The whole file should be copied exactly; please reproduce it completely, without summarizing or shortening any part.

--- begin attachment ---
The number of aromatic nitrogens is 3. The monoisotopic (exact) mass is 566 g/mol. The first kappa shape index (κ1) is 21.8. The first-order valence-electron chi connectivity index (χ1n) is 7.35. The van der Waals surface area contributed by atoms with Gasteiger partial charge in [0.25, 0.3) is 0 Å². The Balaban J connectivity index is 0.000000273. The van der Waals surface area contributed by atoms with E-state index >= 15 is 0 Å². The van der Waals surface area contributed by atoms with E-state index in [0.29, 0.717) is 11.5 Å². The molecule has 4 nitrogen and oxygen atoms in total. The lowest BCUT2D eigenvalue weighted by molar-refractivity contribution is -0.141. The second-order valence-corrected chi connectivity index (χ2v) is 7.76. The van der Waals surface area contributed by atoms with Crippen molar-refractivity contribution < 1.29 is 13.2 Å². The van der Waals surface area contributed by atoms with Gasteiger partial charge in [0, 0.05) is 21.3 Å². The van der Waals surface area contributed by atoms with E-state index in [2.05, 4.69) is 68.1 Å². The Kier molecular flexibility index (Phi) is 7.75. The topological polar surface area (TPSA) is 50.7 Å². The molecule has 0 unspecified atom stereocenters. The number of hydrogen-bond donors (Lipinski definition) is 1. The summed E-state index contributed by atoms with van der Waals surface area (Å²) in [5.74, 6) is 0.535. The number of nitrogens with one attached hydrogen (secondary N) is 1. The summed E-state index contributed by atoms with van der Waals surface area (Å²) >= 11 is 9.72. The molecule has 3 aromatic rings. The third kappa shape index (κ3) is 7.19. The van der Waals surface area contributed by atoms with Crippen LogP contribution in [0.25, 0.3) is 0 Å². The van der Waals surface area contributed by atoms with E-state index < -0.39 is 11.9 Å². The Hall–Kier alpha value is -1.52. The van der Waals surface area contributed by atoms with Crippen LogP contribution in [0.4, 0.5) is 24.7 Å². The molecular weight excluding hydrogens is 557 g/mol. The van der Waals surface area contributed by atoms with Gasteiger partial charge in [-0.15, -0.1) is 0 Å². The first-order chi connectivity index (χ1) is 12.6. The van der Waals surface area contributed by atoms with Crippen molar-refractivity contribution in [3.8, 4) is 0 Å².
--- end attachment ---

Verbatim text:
The number of aromatic nitrogens is 3. The monoisotopic (exact) mass is 566 g/mol. The first kappa shape index (κ1) is 21.8. The first-order valence-electron chi connectivity index (χ1n) is 7.35. The van der Waals surface area contributed by atoms with Gasteiger partial charge in [0.25, 0.3) is 0 Å². The Balaban J connectivity index is 0.000000273. The van der Waals surface area contributed by atoms with E-state index >= 15 is 0 Å². The van der Waals surface area contributed by atoms with E-state index in [0.29, 0.717) is 11.5 Å². The molecule has 4 nitrogen and oxygen atoms in total. The lowest BCUT2D eigenvalue weighted by molar-refractivity contribution is -0.141. The second-order valence-corrected chi connectivity index (χ2v) is 7.76. The van der Waals surface area contributed by atoms with Crippen molar-refractivity contribution < 1.29 is 13.2 Å². The van der Waals surface area contributed by atoms with Gasteiger partial charge in [0, 0.05) is 21.3 Å². The van der Waals surface area contributed by atoms with E-state index in [2.05, 4.69) is 68.1 Å². The Kier molecular flexibility index (Phi) is 7.75. The topological polar surface area (TPSA) is 50.7 Å². The molecule has 0 unspecified atom stereocenters. The number of hydrogen-bond donors (Lipinski definition) is 1. The summed E-state index contributed by atoms with van der Waals surface area (Å²) in [5.74, 6) is 0.535. The number of nitrogens with one attached hydrogen (secondary N) is 1. The summed E-state index contributed by atoms with van der Waals surface area (Å²) >= 11 is 9.72. The molecule has 3 aromatic rings. The third kappa shape index (κ3) is 7.19. The van der Waals surface area contributed by atoms with Crippen LogP contribution in [0.25, 0.3) is 0 Å². The van der Waals surface area contributed by atoms with E-state index < -0.39 is 11.9 Å². The Hall–Kier alpha value is -1.52. The van der Waals surface area contributed by atoms with Crippen LogP contribution in [0.4, 0.5) is 24.7 Å². The molecular weight excluding hydrogens is 557 g/mol. The van der Waals surface area contributed by atoms with Gasteiger partial charge in [-0.15, -0.1) is 0 Å². The first-order chi connectivity index (χ1) is 12.6. The van der Waals surface area contributed by atoms with Crippen molar-refractivity contribution in [3.8, 4) is 0 Å².